Wide angle lenses – While tele lenses are great for getting close-ups, wide angle lenses (approx. 16-35mm*) allow you to capture more of the surroundings – perfect for showing the animal in its habitat or for capturing large groups.
Macro lenses – For close-up shots of insects or small animals, you’ll need a macro lens. A focal length of around 100mm* will provide the best combination of magnification and distance and let you capture incredible detail without overshadowing or scaring away your subject. If you don’t have a macro lens, a short telephoto lens used from a distance is a useful compromise.
Budget Lens Options
If you’re starting out or on a budget, a superzoom lens (e.g. 18-300mm*) provides plenty of reach and versatility for relatively low cost.
As another option, you could use a teleconverter to boost the focal length of your existing lens/es. While a teleconverter will slightly reduce your resolution and exposure, it’s a relatively affordable and highly portable alternative to buying an additional lens. (Just be sure to check your lens compatibility first as most teleconverters will work only with specific lenses in each brand's range.)
*All focal lengths are expressed as 35mm or full frame equivalent.
Tripod/monopod – A sturdy tripod is essential to wildlife photography for two reasons: 1) telephoto lenses (favoured for wildlife photography) are harder to hold steady, and 2) photographing birds or animals usually requires a significant amount of waiting time. If you need to move your setup quickly, e.g. if you’re pursuing fast-moving creatures, a monopod might be a better option.
Either way it’s important not to cheap out here, as your tripod/monopod is all that stands between your camera/lens and the ground. If you’re concerned about the weight, look for something that offers a good balance of stability and portability.
Tripod/monopod head – Ball tripod heads are ideal for mid-length lenses as they’re quick and easy to adjust. Gimbal tripod heads work better for very long lenses since they help to balance the additional weight.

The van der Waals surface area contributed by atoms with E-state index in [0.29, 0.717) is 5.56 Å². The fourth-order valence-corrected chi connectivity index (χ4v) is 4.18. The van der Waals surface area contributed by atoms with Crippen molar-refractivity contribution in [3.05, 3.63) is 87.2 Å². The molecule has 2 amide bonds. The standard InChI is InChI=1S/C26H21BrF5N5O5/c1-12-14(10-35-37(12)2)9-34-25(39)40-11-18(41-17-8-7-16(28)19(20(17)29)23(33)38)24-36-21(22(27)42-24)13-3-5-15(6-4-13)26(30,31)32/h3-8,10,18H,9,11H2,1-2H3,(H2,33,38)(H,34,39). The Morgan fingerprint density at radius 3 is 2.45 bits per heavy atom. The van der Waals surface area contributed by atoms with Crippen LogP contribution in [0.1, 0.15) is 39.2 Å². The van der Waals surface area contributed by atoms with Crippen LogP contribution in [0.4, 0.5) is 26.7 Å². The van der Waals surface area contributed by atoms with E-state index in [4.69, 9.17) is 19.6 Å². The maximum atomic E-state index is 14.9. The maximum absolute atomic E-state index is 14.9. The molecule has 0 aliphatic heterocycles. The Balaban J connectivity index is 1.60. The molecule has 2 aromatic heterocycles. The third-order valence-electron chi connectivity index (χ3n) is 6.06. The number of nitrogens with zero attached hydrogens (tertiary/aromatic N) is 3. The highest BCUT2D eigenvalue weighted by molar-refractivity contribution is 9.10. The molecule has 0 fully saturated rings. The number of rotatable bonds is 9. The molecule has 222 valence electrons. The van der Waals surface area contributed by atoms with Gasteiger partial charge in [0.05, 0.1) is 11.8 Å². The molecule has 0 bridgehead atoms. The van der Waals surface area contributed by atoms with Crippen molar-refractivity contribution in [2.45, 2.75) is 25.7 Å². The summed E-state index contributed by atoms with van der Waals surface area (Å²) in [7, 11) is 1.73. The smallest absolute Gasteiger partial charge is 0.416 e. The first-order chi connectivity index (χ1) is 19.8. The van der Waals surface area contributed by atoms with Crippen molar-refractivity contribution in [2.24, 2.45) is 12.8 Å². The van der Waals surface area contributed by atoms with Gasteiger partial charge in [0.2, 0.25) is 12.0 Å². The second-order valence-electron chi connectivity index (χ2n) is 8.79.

Camera trap with remote shutter – If the animal you’re trying to photograph is particularly elusive or if you just don’t want to wait around for it to wander into frame, it’s worth setting up a camera trap. The easiest way to do this is to set up your camera on a tripod (with your frame and focus preset) and rig it to a remote shutter activated by motion, infrared or sound.
Polarising filter – If you’re shooting out in the open during the day, it’s really handy to have a circular polariser to reduce glare (from the sun/reflective water) and prevent colours in the sky/landscape from washing out.
Power and storage – Getting those perfect wildlife shots usually involves taking lots of photos over a long period of time, so be prepared with a full battery (or better yet, two) and at least a couple of fast, high-capacity memory cards.
Camera bag – When it comes to choosing a camera bag for wildlife photography, the key criteria are portability, access, and protection—from damage, weather and even curious animals. Backpacks tend to be ideal, particularly for transporting lots of heavy gear, but a messenger or sling might work better for you if your load is lighter. Ideally, opt for a bag in an inconspicuous colour that won’t draw animals’ attention to you.
Weather protection – Make sure both you and your gear are adequately shielded from the elements, whether it’s sunny, raining, muddy, or below freezing. Even if your camera/lens is weather sealed, a rain cover will give you that extra level of protection.